BARSTOW—Barstow Police Chief Dianne Burns, the first woman to head a police department in San Bernardino County history, voluntarily retired on June 29, three days before her five-year contract was set to expire.
Burns’ trailblazing on behalf of her gender within the ranks of southern California law enforcement featured stints as a patrol officer, homicide detective, sergeant and lieutenant of a gang suppression unit during the 20 years she was with the Los Angeles Police Department. In 2007, she was the choice of then-Barstow city manager Hector Rodriguez to replace former police chief Lee Gibson. Rodriguez selected Burns within four weeks of Gibson’s May 1, 2007 departure, but it took a majority of the city council another month to achieve a consensus about Burns’ suitability for the position. Her credentials as a gang task force leader on the mean streets of Los Angeles and her possession of a law degree were among the items on her résumé that led to her being given a contract effective July 2 of that year.
The department was 11 short of its authorized strength of 38 officers when she took command. The department gained five officers over the next 21 months and then went to full staffing in May 2009 when six officers were sworn in.
Before that, however, Burns’ tenure as chief suffered a blow when in November 2007, Rodriguez, her primary supporter at City Hall, departed Barstow. From the outset there were problems related to at least some of the department’s officers accepting a woman as their commander in the oftentimes machismo-driven atmosphere of a law enforcement agency.
Burns attempted to work through that challenge and instituted several positive changes that were hailed by the community. The first of those was to institute a shooting and tactical training school just outside of Hinkley and mandate that officers take target practice at least once every two months. She then rewrote the department’s policies and procedures manual, which had not been updated since 1983, and she co-authored an internal affairs manual for the department, which until that time was non-existent. She simultaneously sought to improve the interdepartmental relationship with the sheriff’s station in Barstow and encouraged officers in the department to become actively involved in community programs such as Cops for Kids, Neighborhood Watch, Cook and Serve for the Homeless, and local neighborhood street fairs. She also sought and obtained $100,000 per year in “Cop’s Grant” money to update equipment, buy new computers, and provide officers with protective vests.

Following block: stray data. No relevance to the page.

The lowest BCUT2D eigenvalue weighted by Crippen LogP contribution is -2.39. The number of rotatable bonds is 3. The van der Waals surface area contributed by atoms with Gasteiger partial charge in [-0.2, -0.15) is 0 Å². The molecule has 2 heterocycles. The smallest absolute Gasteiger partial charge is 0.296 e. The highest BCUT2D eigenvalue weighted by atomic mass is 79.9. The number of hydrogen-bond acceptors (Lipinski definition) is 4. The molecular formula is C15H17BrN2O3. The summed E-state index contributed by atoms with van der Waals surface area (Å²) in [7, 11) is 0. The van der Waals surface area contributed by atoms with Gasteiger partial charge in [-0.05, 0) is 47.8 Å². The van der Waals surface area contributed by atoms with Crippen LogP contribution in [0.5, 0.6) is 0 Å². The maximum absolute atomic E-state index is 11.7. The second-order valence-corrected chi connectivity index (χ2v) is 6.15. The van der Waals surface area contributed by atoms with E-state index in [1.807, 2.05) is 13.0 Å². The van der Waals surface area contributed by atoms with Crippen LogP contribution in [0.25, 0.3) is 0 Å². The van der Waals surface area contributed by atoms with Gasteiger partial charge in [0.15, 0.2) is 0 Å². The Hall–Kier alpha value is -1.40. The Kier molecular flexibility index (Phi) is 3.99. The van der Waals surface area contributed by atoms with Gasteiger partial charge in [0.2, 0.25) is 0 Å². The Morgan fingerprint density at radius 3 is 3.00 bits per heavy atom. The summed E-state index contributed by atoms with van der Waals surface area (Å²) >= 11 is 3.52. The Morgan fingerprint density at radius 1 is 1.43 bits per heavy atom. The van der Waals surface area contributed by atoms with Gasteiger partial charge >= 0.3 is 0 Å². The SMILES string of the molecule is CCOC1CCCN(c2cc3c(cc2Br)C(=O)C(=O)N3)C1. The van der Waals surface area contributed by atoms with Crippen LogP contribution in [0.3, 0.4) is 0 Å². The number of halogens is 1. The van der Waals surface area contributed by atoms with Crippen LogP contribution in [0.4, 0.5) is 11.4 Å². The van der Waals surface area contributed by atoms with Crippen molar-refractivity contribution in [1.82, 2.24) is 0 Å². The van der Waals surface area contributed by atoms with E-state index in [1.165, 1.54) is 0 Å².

Outside the department, Burns’ efforts did not go unnoticed and the 2009-2010 grand jury in its yearly report took the uncommon step of commending her “for the changes, improvements, and upgrades she has made since becoming chief of police.” The grand jury waxed praiseful in the commendation, stating “It is hoped that the citizens of Barstow and the surrounding area appreciate her fine work.”
Though she received external accolades, internally there were problems brewing. Her command of the department was tested by some officers resentful of her leadership, her initial status as an outsider who had vaulted into the top position in the department without working up through the ranks in Barstow, her formalized big city approach and her gender. In response, Burns on occasion lashed out at officers in ways some caricatured as hysterical.
In July 2011, Burns went on vacation and did not return at the end of her hiatus, which was not anticipated to last for more than two weeks. When she did not return, city manager Curt Mitchell placed her on administrative leave. She remained absent from the department for more than six months while Mitchell and the council conducted a review of an unspecified issue relating to her job performance.
On February 24, as Mitchell’s assessment of Burns was drawing to a close, the Barstow Police Officers Association, representing 30 officers, corporals and detectives, and the Barstow Police Management Association, representing six sergeants and lieutenants, provided a vote of “no confidence” in Burns’ ability to continue to lead the department. The groups then sent a letter to Mitchell referencing the votes and excoriating Burns for “poor performance” and “extreme favoritism,” as well as a “hostile work environment” that the unions said was the product of her oversight of the department. The letter upbraided Mitchell for “failing to adequately address all concerns” the department’s officers had expressed about Burns. “She has demonstrated a lack of leadership and she has displayed severe instability in her emotions while in an official capacity,” the letter stated.
Despite the insurrection, Mitchell restored Burns to her position on February 27, mindful that her contract was up on July 2 and that she would be due for another review before it would be renewed on July 2, if indeed it was to be renewed.
Mitchell had not yet completed his review nor arrived at a decision about whether he would recommend to the city council that Burns be retained when she tendered her resignation. The prepared statement Burns provided after she filed her resignation did not hint at the difficulties she had experienced with her subordinates during her tenure.
“There is never a good time to leave a job and a police department that you love and enjoy, but there is always a right time,” Burns said. “That time has now come for me professionally and personally to retire and spend time with my husband who retired five years ago.”
Mitchell has designated lieutenant Albert Ramirez to serve as interim chief of police.